French physicists Jean-Baptiste Biot and Felix Savart gave **Biot** **and** **Savart** Law in 1820. This law is used to find out the magnitude of magnetic field at a point due to **current element** of a current carrying conductor. The current carrying conductor is imagined to be divided into different short segments, each short segment is called current element.

Biot-Savart Law states that the magnetic field at any point in a medium due to current element is directly proportional to;

- the length of the current element
- current flowing through the conductor
- the sine of the small angle between current element and the line joining the element with the point
- inversely proportional to the square of the distance of the point from the element

## Mathematical Expression of Biot and Savart Law for a Conducting Wire

Let $I$ be the current carried by a conducting wire $AD$. Due to this current, magnetic field is produced around the wire. Let $dl$ be the length of the current element $BC$ and $dB$ be the magnetic field due to current element, at a point $P$ at distance $r$ from the midpoint $O$ of $BC$. Let $\theta$ be the small angle between the current element $BC$ and the line joining $OP$.

According to Biot-Savart Law, \[dB∝dl\] \[dB∝I\] \[dB∝\sin\theta\] \[dB∝\frac{1}{r^2}\]

Combining all these, we get, \[dB∝\frac{Idl\sin\theta}{r^2}\] \[dB=K\frac{I dl \sin\theta}{r^2}\]

Where, $K$ is a proportionality constant whose value depends upon the system of units selected and medium around the conductor. This constant is replaced by a new constant $\frac{\mu}{4π}$ where $\mu$ is called the permeability of the medium and \[\mu=\mu_o\mu_r\]

$\mu_r$ is the relative permeability of the medium and $\mu_o=4π×10^{-7} \text{ Tm A}^{-1}$ is the permeability of air/vacuum. \[\therefore dB=\frac{\mu}{4π} \frac{Idl\sin\theta}{r^2}\]\[=\frac{\mu_o\mu_r}{4π}\frac{Idl\sin\theta}{r^2}\]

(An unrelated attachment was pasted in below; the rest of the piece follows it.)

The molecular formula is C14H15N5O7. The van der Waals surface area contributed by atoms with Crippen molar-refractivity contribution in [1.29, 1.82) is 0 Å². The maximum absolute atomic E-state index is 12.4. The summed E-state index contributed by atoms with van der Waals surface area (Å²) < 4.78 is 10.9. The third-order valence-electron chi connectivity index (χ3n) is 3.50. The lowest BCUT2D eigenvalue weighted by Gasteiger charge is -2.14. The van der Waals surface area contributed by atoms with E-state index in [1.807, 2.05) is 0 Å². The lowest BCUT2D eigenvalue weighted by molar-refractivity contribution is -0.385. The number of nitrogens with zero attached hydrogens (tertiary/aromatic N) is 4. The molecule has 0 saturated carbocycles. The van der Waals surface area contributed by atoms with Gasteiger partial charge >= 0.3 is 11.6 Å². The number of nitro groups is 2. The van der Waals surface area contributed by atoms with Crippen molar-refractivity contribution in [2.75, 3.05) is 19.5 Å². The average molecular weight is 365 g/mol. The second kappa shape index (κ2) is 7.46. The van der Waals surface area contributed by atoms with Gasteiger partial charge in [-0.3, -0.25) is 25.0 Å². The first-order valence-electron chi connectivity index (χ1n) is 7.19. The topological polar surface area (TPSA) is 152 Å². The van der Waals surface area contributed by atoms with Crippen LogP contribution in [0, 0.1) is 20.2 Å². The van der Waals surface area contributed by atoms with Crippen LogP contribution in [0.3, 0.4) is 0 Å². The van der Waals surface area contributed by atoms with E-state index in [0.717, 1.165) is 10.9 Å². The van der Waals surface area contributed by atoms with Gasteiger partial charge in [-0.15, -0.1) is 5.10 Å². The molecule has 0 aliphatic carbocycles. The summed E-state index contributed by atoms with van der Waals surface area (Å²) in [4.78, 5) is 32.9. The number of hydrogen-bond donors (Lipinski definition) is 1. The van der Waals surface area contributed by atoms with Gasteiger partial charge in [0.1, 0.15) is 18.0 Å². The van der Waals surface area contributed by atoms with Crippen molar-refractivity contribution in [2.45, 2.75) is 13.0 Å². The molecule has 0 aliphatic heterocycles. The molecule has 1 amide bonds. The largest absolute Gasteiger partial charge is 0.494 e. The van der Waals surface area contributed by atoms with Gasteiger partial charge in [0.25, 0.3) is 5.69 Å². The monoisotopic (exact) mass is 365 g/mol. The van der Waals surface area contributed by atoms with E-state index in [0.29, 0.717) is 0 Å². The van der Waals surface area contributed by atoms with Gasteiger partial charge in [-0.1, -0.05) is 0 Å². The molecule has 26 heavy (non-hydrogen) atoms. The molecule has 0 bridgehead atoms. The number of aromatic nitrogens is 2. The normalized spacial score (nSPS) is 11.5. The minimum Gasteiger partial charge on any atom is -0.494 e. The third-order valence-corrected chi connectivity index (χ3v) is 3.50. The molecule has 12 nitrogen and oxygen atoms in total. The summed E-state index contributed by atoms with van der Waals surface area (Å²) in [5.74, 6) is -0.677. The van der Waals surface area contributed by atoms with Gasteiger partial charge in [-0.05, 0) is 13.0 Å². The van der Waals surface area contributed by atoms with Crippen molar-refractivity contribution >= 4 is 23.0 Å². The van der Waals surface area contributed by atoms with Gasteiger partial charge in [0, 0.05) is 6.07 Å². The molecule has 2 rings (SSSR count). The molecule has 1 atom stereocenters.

In air/vacuum, $\mu_r=1$. \[\therefore dB=\frac{\mu_o}{4π} \frac{Idl\sin\theta}{r^2}\]

If the point $P$ lies on the conductor itself i.e $θ=0°$ or $180°$, then $dB=0$ ($dB$ is minimum) and there is no magnetic field induction at any point on the conductor. If $θ=90°$, then \[dB=\frac{\mu_o}{4π} \frac{Idl}{r^2} \text{ (dB is maximum)}\]

### Various Units of $K$

\[K=\frac{\mu_o}{4π} \text{ (in air)}\] \[=10^{-7} \text{ Wb A}^{-1}\text{m}^{-1} = 10^{-7} \text{ TmA}^{-1}\]\[= 10^{-7} \text{ N s}^2\text{C}^{-2}=10^{-7}\text{ N A}^{-2}\] \[=10^-7 \text{ H m}^{-1}\]

In vector form, \[\overrightarrow{dB}=\frac{\mu_o}{4π} \frac{I(\overrightarrow{dl}×\overrightarrow{r})}{r^3}\]

Therefore, $\overrightarrow{dB}$ is perpendicular to both $\overrightarrow{dl}$ and $\overrightarrow{r}$.

## Current Element

The current element is a small part of the current carrying conductor. It is the combined effect of the current and the small part of the conductor.

Current element is defined as a vector having magnitude equal to the product of current with a small part of the length of conductor and the direction in which the current is flowing in that part of the conductor. \[\therefore \text{Current element}=|I\overrightarrow{dl}|=Idl\]